An incentive for change: how the fight against Yabloko affected the largest streaming platform

We recently wrote about the Apple vs. Spotify standoff, in which the companies continue to “measure” the amount of royalties for musicians. Today we will continue the topic – antitrust proceedings and new paid products are on the agenda.

Photo: Joran Quinten.  Source:
Photo: Joran Quinten. Source:

Please, and you will be heard

European Commission start antitrust investigation against an American IT company back in the summer of last year. The trigger was a complaint from a Swedish streaming service. Its representatives believe that the owner of the app store is abusing his position in the market, and his commission of 30% of all subscription fees is unfair.

A year after the start of the proceedings, the European regulator finally sent Apple’s “Claims Notice” (statement of objections). Its purpose is to obtain an official response to the allegations from the organization being investigated. Commissioners questioned the legality of the mandatory use of internal purchasing mechanisms in music apps. Also on the agenda was a set of App Store rules prohibiting developers of music streaming services from telling users about alternative payment methods.

The regulator will give the IT company the opportunity to express its own point of view in order to try to tip the scales in their favor. However, this task can be more difficult than it seems at first glance. In early June, to the antitrust investigation joined European Consumer Protection Organization as an interested third party. Its representatives are not inclined to compromise and are convinced that EU citizens should have free access to all music platforms – without price restrictions.

The position of the American corporation is also compromised by the fact that it is under serious pressure at home. In the United States, for several months there have been courts with Epic Games, which advocates against a 30% commission on the App Store. Moreover, at the beginning of the year of the proceedings moved to European jurisdiction.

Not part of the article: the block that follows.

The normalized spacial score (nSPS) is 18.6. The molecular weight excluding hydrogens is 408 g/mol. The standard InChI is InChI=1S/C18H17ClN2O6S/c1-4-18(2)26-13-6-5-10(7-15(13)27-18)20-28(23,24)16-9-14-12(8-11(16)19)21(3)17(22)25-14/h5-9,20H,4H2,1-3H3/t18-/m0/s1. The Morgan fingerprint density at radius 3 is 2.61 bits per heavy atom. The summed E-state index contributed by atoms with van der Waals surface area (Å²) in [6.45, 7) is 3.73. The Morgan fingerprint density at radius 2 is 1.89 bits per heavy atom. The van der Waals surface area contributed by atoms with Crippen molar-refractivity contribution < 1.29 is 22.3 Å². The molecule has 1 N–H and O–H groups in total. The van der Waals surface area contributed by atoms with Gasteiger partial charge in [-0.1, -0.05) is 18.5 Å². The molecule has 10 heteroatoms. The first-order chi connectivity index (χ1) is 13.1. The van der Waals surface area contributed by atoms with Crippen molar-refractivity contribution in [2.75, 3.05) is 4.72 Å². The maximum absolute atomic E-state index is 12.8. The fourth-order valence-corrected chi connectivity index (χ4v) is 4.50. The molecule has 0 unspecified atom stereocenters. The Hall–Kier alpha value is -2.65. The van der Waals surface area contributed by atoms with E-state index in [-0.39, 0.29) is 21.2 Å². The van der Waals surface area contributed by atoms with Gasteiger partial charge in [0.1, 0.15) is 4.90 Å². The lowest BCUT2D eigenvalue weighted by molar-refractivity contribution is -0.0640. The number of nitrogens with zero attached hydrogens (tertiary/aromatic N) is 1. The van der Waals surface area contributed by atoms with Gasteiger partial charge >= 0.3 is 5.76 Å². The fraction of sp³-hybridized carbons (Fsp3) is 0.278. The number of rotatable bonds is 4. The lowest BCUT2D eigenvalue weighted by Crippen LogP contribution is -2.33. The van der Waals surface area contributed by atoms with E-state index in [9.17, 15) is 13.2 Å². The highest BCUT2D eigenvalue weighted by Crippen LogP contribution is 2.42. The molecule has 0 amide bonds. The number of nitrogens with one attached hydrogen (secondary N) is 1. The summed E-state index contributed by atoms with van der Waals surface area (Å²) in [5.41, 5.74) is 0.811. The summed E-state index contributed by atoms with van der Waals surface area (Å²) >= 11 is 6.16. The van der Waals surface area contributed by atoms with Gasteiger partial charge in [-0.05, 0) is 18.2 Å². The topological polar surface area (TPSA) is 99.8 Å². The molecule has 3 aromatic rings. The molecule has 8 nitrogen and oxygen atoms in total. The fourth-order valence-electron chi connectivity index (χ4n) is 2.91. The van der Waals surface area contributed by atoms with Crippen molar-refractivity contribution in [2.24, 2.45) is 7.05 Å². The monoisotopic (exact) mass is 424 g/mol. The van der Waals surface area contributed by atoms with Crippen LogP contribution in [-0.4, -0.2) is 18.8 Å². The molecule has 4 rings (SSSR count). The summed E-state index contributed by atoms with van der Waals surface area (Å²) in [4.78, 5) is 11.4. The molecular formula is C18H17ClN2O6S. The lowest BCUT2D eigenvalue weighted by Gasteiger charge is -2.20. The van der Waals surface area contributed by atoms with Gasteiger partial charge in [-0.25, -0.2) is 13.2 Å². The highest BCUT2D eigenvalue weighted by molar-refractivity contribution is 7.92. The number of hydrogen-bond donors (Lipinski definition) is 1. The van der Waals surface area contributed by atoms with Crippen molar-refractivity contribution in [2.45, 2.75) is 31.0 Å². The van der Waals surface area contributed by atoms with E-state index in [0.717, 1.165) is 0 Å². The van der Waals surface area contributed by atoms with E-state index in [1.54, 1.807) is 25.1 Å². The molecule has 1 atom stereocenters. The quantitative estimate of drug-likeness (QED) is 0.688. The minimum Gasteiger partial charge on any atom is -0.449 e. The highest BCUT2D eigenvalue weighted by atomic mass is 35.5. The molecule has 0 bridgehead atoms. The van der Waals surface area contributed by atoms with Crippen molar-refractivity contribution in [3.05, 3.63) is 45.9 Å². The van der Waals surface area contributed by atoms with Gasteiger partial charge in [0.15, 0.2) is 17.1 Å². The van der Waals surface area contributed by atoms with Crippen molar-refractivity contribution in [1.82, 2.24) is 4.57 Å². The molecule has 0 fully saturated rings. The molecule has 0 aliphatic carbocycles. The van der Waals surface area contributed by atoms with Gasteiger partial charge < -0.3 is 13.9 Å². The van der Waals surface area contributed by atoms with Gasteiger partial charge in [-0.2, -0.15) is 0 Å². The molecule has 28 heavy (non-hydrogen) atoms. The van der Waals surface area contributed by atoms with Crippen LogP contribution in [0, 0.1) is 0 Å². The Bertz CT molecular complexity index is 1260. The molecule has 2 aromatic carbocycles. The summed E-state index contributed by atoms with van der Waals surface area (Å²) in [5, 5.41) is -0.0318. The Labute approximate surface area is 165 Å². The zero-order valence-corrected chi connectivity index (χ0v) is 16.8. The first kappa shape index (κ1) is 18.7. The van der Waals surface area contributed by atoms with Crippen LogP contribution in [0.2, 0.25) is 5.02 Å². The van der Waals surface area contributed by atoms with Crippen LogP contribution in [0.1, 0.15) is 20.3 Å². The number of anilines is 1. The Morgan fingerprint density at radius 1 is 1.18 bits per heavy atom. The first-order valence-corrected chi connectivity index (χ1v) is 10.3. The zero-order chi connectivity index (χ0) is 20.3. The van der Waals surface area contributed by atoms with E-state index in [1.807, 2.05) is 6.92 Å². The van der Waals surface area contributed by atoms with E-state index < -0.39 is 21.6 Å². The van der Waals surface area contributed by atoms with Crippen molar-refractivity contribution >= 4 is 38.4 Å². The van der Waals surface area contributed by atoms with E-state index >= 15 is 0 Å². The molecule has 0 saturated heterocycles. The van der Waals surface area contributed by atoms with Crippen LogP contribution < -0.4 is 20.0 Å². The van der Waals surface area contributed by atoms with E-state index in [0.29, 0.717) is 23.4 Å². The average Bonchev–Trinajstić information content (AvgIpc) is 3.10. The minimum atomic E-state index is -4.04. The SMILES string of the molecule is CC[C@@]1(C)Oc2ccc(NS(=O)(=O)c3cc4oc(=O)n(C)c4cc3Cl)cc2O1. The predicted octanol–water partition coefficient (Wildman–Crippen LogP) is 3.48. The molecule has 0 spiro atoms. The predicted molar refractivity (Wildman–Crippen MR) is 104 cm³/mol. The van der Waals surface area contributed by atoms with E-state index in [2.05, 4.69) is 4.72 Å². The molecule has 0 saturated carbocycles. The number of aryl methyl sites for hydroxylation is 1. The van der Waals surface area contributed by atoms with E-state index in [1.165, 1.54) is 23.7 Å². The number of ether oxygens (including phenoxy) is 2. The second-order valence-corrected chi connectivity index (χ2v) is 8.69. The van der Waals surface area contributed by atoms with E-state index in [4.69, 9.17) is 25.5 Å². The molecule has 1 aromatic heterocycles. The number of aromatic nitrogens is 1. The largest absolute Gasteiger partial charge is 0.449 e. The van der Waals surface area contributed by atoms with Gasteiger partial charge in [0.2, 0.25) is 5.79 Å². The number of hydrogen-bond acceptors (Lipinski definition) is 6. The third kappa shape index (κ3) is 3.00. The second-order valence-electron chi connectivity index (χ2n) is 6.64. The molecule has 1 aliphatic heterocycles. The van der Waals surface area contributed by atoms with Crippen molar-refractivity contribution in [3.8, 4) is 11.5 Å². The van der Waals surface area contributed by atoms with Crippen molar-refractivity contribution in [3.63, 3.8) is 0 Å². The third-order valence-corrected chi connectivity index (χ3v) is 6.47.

Photo: Arisa Chattasa.  Source:
Photo: Arisa Chattasa. Source:

It is not known how and when the antitrust investigation will end, but for now the streaming service is losing money. Despite the growth of the audience – the total number of users already passed for 150 million – the platform closed the last financial quarter at a loss 125 million euros. To compensate for the losses, the service announced on the increase in tariffs for premium subscriptions almost all over the world – the price increased by 10-12%.

The reaction of users was not long in coming. Dissatisfied listeners again accused Spotify is that it is cashing in on audiences and musicians… Many complain that the new price tags are too expensive for them, and threaten to go to competitors. Of course, the company is aware of the criticism, but continues to bend its line. It cannot be ruled out that for her such price manipulation is another opportunity to find the ground and detach herself from the “apple” ecosystem.

Fresh ideas and new competition

At the same time, Spotify continues to experiment with new ways to monetize and engage audiences. The company recently introduced its own hardwareaudio player for a car – Car Thing. It is a compact music streaming device for vehicles not equipped with modern infotainment systems. The gadget connects to a car stereo via Bluetooth or AUX and allows you to switch tracks using voice commands or a touch disk.

The device is planned to be sold for $ 80, but it cannot be purchased yet. Although the limited edition is already give out for free users in the United States. The first lucky owners of Car Thing happy with the gadget – it is lightweight and works fast enough. However, the ryaz of journalists reacted to the novelty with skepticism. Some even named the device is “useless” as it requires a connection to a mobile phone. And here you involuntarily ask yourself the question, why do you need Car Thing, if you can listen to music from your smartphone? Obviously, the streaming platform is only testing a new product and evaluating the community’s reaction, so the chance remains that it will never make it to mass production.

Photo: Markus Spiske.  Source:
Photo: Markus Spiske. Source:

Another innovation from the Swedish music streaming platform is Paid podcast subscriptions. Content makers will be allowed to set a price for listening to individual episodes – three, five or eight dollars per month. According to the first reviews, the service has some rough edges in terms of UX / UI, but offers favorable conditions for authors. Podcasters were exempted from commissions until 2023, after which it will be 5%. It is noteworthy that a couple of months ago Apple launched similar service. However, in this case, the content makers themselves will have to pay twenty dollars annually to offer subscriptions to their listeners.

It can be expected that the result of the “product confrontation” between the two giants of the music industry will be the emergence of new business models – regardless of the outcome of the litigation in Europe.

More about podcasts and streaming in Hi-Fi World:

PS What else we have in the blog on Habré for additional reading – five expert reviews of audio equipment: from in-ear headphones to floor acoustics.

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